How well do you understand the resilience and security controls of your key vendors and suppliers?
By now many organisations have transitioned their systems and workforce to enable remote working; and very likely it has gone smoothly and your people have adapted well. Perhaps you’ve even considered the impact of the changes on your risk profile and control environment, as well as raised the awareness of your people regarding increased malicious cyber activity and phishing scams during the pandemic.
With this massive transition agenda to keep your business operating in the new COVID world, perhaps the last thing on your mind is the impact on your key vendors and suppliers, their businesses, as well as the security of their technology environments.
In an ideal world, you have an established regular program of work and a framework whereby you assess the risks pertaining to your key vendors, in particular, those that host or manage essential business and IT functions and host or process sensitive and critical data. In an even more ideal world that program was completed just before the COVID crisis.
If not, there are some actions you can take now.
Activities, functions and systems can be outsourced but responsibility cannot. This leaves regulators, customers and other stakeholders holding organisations accountable for keeping their personal and sensitive data safe, regardless of where or by whom the data is held or processed.
Step 1: Undertake a Vendor and supplier audit
Start with an inventory of your suppliers and vendors; understand where they are and what service they provide to you.
A key part of business continuity planning is determining the ability of your suppliers and vendors to meet their contractual obligations to you during a crisis. Whether you’ve outsourced software, technology or professional services, you must take responsibility for assessing the security, reliability and business resilience of the suppliers and vendors whose support is critical to your business.
Once you have a complete list of suppliers and vendors, categorise them based on the criticality of the service they provide to you as well as the sensitivity of the systems and data they host or process on your behalf. Then it’s time to pay some immediate attention to those who have the potential to adversely impact your business operations, finances, customers, and your reputation.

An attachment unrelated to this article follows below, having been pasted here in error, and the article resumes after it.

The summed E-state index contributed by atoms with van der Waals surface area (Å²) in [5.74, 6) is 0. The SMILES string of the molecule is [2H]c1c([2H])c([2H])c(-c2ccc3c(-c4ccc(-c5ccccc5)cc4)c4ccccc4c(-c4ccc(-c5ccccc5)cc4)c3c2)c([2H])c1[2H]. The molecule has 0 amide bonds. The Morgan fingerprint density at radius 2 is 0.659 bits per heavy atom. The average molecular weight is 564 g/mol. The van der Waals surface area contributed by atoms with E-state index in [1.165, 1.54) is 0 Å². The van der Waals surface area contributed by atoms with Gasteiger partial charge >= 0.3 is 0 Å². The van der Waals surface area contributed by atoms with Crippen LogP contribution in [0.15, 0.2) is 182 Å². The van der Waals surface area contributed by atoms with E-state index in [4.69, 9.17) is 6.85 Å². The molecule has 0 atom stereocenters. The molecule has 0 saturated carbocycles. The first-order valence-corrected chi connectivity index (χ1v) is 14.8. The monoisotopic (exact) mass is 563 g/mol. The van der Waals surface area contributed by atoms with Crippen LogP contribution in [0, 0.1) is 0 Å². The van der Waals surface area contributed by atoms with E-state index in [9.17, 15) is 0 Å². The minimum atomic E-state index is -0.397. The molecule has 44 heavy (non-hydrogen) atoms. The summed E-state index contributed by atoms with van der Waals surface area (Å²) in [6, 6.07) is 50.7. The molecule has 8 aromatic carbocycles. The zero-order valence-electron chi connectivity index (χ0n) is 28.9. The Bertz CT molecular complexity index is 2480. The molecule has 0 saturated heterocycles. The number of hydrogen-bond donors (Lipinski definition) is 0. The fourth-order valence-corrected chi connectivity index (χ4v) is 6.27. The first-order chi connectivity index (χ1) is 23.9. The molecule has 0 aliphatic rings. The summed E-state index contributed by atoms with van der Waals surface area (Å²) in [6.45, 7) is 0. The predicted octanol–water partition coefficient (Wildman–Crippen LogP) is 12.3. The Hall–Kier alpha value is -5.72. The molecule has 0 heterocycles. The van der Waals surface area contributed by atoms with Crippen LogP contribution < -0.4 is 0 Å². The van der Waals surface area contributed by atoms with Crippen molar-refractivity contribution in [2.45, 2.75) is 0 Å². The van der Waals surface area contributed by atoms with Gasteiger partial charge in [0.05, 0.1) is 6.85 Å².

Step 2: Assess control frameworks and the ability for vendors & suppliers to continue to provide support
Now it’s time to establish a plan and framework to evaluate these key suppliers and assess their ability to continue to support you during the crisis, the robustness of their controls framework, and consequently your exposure.
It is important to ensure that there is a relationship between your operational leadership and your suppliers’ leadership to establish personal accountability. Use these relationships to check in regularly.
At a minimum, your supplier assessment framework should consider:
- Business viability: Understand the impact the COVID crisis may be having on vendors and suppliers’ businesses and their capacity to continue to provide the services you require.
- Resilience and continuity: How effectively are your vendors and suppliers able to continue operations during the crisis? For cloud-based services or suppliers that manage, host or process data and systems on your behalf, consider whether their systems have sufficient redundancy built-in and whether they are resilient to potential interruptions. Geographical locations and backup regimes should also be understood.
- Cyber and information risk: Just as you would assess your own security capability, privacy considerations, incident response processes etc., so should you also determine the effectiveness of your vendors and suppliers’ arrangements and capability. This may be done directly by your own teams or through a third party.
- Managing a remote workforce: Are your vendors and suppliers’ personnel working remotely? Determine what safeguards have been put in place to protect your information, data and systems.
Whilst it is not possible to eliminate all vendor and supplier risks, it is important that you understand your exposure and are comfortable that your vendor and suppliers have an established risk management structure and processes in place to regularly assess and report on the effectiveness of their control environment. It is your responsibility to ensure the safety and integrity of your systems and data and to protect your clients’ information. It should also be noted that this responsibility extends beyond the current COVID crisis and there is an ongoing need to understand the security and continuity risks posed by your vendor and supplier network. This evaluation process should be undertaken at least on an annual basis.